senior living

Rescuing the Borscht Belt

Allen Frishman and his museum

By ANNEMARIE SCHUETZ
Posted 5/19/21

MOUNTAINDALE, NY — “Last two years of college, I brought my guitar,” said Allen Frishman.

That led to an introduction to a guy who had a jug band, which led to Chicken …

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senior living

Rescuing the Borscht Belt

Allen Frishman and his museum

Posted

MOUNTAINDALE, NY — “Last two years of college, I brought my guitar,” said Allen Frishman.

That led to an introduction to a guy who had a jug band, which led to Chicken Lips.

But before we get into the band, or the museum, let’s just introduce you to Allen Frishman.

Allen’s story

Allen Frishman is a retired plumber. His father was a plumber. His grandparents on both sides owned bungalow colonies (Hemlock Grove and Sadownick’s). He and his wife, Lorrie, live in a ranch house that is definitely bigger on the inside than the outside. The backyard stretches into woodsy infinity, a winding path (that Frishman built) leading you through a blueberry bog to a campsite (where you can stretch an electrical cord, because who wants to sleep on the bare earth at 70?)

He’s a musician who played in a series of bands, rock and otherwise, played the accordion, played the guitar and sang.

Frishman is also a retired building inspector for the Town of Fallsburg. He saw the piles of trash as hotels and bungalow colonies were taken down. Sometimes that trash contained history, and he brought it home.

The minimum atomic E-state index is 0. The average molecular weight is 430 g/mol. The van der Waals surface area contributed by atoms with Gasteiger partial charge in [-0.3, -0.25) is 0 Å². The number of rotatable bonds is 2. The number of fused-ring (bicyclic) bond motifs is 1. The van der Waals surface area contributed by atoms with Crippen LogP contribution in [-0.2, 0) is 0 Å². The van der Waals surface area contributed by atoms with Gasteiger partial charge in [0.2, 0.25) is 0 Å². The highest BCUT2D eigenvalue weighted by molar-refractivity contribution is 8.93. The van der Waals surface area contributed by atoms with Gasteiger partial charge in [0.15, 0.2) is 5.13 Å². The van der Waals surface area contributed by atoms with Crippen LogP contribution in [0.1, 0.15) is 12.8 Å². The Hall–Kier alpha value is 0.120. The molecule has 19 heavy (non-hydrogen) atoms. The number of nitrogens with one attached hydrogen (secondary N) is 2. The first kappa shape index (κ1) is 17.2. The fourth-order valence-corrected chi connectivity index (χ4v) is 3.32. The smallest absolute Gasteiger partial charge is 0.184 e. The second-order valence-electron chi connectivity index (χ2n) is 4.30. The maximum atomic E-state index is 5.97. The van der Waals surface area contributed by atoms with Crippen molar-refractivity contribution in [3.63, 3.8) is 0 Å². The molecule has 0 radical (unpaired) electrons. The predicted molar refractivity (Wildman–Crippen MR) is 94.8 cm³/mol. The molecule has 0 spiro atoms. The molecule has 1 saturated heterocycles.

And with his homegrown museum and his stories, he can share the magic.

The jug band story

Frishman spins his tales with the skill of practice and of genuine love for these lost times.

So, about Chicken Lips?

A jug band has a guy playing a jug, and everyone else plays either homemade instruments or, you know, conventional instruments. (I almost typed “normal,” and then deleted it. Who am I to say what’s normal?)

Chicken Lips had a plungerphone, a washtub bass, a washboard and Frishman on guitar and lead vocals. Once it had ladies gargling as part of the music. Sometimes (maybe most of the time) there were jokes on each other, games and other fun. They cleaned it up a bit if there were kids present.

“We played ‘Flushed from the Bathroom of your Heart,’” he said.

They played all around the area, five years in the 1970s. “Then we put the act in a box” until “25 years later, we revived it... we played all over.”

But life happens. The band went dormant again.

The museum story

First thing you see as you walk into the house—well, maybe the shelf of old soda bottles is the first thing; there are old Yoo-Hoo bottles, old 7-Up bottles, Mission Beverage bottles. “That’s local to here,” Frishman said.

OK, the second thing you see is right next to the door: the barber chair. “I got my hair cut in that chair.” When the shop closed, his dad got the chair and had it reupholstered.

There’s the television, hidden in a recess behind a painting. Sometimes, people who aren’t supposed to have televisions ask for a setup like that, Frishman says with a grin.